Dear parish, I am so grateful, and so excited, to begin this new season together. I think it’s going to be an awfully good year. 


  • August 24, 2023 1:00 PM | Anonymous member (Administrator)

    I always find this time of the year to be particularly nostalgic. Summer is winding down, and these days, the mornings have a slight crisp to the air reminiscent of the upcoming fall. How is it that summer is already almost over? I wish I could hold on, but whether we are ready or not, the seasons come and go.

    This season tends to be full of transitions. Even though I am no longer a student, fall always seems like the start of a new year! Kids are entering new grades at school. Some of you might be starting new jobs or different roles in work or life. Some of you have welcomed new little ones into your family. Some of you are saying goodbye to children as they leave for new schools in the fall. Some of you have been traveling to new places and some of you to old places. And at Epiphany, our program year begins with a bit of a homecoming for Rally Day on September 10. The calendars are starting to fill, and there’s anticipation in the air!

    All of these are reminders of the passage of time, inevitably accompanied by change. 

    Now I don’t want to give away the whole sermon on Sunday, but the Old Testament lesson tells the story of two of my favorite Biblical heroes — Shiphrah and Puah. They are the Hebrew midwives who defied Pharaoh. They were ordered to kill all Hebrew boys. They did not follow these orders and allowed the boys to live. The scripture commends them for their faith! They are praised for their civil disobedience and resistance of abusive power systems.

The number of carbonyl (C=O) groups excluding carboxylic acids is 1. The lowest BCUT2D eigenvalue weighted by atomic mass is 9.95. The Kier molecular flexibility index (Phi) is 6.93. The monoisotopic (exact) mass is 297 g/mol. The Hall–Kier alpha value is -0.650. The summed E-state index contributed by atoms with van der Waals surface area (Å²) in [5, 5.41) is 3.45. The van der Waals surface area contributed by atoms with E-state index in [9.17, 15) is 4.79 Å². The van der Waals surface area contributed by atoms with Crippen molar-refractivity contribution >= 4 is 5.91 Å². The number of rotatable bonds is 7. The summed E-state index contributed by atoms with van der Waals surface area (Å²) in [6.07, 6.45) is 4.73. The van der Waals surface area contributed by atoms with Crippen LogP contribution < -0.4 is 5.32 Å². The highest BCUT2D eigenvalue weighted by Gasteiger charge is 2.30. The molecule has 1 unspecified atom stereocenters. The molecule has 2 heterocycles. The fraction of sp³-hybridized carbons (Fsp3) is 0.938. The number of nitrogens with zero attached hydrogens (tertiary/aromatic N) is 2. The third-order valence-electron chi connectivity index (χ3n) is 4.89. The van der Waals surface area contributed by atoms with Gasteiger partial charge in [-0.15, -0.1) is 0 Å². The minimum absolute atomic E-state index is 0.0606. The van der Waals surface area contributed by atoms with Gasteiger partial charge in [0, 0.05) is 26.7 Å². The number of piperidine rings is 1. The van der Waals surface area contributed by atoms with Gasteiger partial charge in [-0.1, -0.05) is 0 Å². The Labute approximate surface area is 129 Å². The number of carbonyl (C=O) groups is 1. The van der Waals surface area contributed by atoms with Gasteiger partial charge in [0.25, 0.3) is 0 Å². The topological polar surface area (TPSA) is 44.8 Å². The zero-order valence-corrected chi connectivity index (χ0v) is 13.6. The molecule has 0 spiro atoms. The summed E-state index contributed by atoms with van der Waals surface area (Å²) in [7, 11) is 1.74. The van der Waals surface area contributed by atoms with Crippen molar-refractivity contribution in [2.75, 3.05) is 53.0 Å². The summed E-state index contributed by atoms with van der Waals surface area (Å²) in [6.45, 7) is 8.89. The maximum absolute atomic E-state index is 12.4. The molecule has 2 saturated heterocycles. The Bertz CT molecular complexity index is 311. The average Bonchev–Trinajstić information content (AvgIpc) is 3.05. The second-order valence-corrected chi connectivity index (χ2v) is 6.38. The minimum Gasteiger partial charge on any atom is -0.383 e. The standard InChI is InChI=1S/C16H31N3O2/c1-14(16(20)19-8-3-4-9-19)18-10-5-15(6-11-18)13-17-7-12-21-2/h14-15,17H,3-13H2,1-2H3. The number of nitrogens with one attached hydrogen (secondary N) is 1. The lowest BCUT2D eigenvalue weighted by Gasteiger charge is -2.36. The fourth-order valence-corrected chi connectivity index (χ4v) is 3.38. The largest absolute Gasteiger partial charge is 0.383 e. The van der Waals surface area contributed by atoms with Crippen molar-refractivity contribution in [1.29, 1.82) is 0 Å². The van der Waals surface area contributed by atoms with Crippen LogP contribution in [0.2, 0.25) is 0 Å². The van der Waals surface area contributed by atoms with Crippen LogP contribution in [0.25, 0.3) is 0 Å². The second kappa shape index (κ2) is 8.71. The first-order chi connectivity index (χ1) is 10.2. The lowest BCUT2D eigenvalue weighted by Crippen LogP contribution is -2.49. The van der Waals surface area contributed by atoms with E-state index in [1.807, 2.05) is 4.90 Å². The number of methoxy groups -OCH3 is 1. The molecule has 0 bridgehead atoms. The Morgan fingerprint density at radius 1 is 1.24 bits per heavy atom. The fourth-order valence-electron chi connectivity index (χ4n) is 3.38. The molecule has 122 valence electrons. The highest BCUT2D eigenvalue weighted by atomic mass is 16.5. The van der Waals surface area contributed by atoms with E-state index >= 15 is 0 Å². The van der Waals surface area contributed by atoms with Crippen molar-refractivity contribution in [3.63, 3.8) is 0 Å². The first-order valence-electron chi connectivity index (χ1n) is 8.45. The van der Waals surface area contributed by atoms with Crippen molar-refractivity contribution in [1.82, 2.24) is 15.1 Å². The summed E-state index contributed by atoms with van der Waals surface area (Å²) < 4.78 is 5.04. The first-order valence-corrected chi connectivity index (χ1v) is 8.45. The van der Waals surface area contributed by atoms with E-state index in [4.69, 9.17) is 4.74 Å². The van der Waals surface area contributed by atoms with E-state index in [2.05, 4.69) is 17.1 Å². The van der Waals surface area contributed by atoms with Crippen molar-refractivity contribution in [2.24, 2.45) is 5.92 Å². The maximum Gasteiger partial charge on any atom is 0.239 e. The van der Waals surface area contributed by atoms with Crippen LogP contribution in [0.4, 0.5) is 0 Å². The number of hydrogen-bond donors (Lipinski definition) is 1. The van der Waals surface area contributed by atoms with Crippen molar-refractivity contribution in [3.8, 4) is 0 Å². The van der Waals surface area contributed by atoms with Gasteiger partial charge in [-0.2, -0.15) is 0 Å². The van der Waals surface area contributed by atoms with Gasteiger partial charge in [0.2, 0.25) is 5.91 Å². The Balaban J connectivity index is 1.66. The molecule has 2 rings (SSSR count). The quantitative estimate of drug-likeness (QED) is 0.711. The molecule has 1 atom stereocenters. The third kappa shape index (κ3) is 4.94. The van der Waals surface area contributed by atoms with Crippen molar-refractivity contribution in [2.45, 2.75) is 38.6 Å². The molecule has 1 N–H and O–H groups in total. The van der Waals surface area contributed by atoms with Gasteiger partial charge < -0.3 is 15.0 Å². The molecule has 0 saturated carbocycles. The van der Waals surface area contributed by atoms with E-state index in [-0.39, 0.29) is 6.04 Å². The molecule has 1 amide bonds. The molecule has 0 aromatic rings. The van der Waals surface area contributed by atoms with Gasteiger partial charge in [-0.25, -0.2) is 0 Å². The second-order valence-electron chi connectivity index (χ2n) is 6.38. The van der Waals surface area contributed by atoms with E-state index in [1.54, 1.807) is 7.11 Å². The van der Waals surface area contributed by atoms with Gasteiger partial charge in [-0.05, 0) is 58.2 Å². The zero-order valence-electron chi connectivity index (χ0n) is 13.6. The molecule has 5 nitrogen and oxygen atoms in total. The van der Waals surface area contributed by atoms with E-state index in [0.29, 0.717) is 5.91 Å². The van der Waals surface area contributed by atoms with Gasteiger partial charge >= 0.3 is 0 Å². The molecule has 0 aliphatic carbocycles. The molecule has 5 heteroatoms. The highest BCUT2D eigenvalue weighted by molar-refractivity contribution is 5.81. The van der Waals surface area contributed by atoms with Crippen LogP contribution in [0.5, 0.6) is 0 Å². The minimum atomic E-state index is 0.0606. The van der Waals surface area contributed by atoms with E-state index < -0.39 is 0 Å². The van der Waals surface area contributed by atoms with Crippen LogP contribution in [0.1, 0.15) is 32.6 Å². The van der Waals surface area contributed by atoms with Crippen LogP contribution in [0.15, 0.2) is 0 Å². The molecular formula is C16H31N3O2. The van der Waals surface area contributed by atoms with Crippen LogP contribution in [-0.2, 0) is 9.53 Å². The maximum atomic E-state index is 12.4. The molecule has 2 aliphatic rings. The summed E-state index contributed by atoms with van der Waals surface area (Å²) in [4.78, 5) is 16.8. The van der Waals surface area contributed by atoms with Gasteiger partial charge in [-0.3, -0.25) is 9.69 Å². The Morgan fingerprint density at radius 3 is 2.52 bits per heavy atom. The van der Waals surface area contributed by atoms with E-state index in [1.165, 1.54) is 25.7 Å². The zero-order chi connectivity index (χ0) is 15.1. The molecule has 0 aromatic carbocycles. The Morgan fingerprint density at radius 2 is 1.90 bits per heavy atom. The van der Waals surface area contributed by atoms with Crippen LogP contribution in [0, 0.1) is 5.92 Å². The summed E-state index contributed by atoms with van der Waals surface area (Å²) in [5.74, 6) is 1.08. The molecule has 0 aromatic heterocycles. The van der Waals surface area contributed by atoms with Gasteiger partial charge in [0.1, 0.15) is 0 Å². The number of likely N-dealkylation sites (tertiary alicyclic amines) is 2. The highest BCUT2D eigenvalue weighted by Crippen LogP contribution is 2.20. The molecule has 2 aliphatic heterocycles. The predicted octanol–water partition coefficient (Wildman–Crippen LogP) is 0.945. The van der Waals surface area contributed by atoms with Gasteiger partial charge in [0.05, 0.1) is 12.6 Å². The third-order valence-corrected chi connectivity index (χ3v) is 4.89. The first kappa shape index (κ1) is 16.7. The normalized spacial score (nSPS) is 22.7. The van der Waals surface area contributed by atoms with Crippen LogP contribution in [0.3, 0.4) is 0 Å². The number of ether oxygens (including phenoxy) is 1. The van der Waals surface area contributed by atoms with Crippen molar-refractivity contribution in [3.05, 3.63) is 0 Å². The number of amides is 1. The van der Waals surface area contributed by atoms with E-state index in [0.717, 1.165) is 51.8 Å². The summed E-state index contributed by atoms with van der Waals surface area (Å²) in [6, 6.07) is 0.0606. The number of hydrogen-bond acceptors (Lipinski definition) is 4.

As we know, the role of a midwife is to help birth something new (normally a baby). But what if we were to expand this imagery to our time together at Epiphany? I believe much of the church's work is to be like a midwife because the Spirit of God is always birthing something new. In the midst of change and transition, we are called as Christians to cultivate new life. Part of this role is relinquishing control, looking to areas where we might not normally look, and acknowledging that sometimes things will hurt. It’s not easy and not always comfortable! But the joy of new life is worth it. 

    We don’t know yet what this new year at Epiphany will hold. Perhaps this time next year, we can look back with gratitude at all the new life we cultivated.

    With hope,
    Rev. Janelle

Location & Contact

70 Church Street
Winchester, MA 01890
Phone: 781.729.1922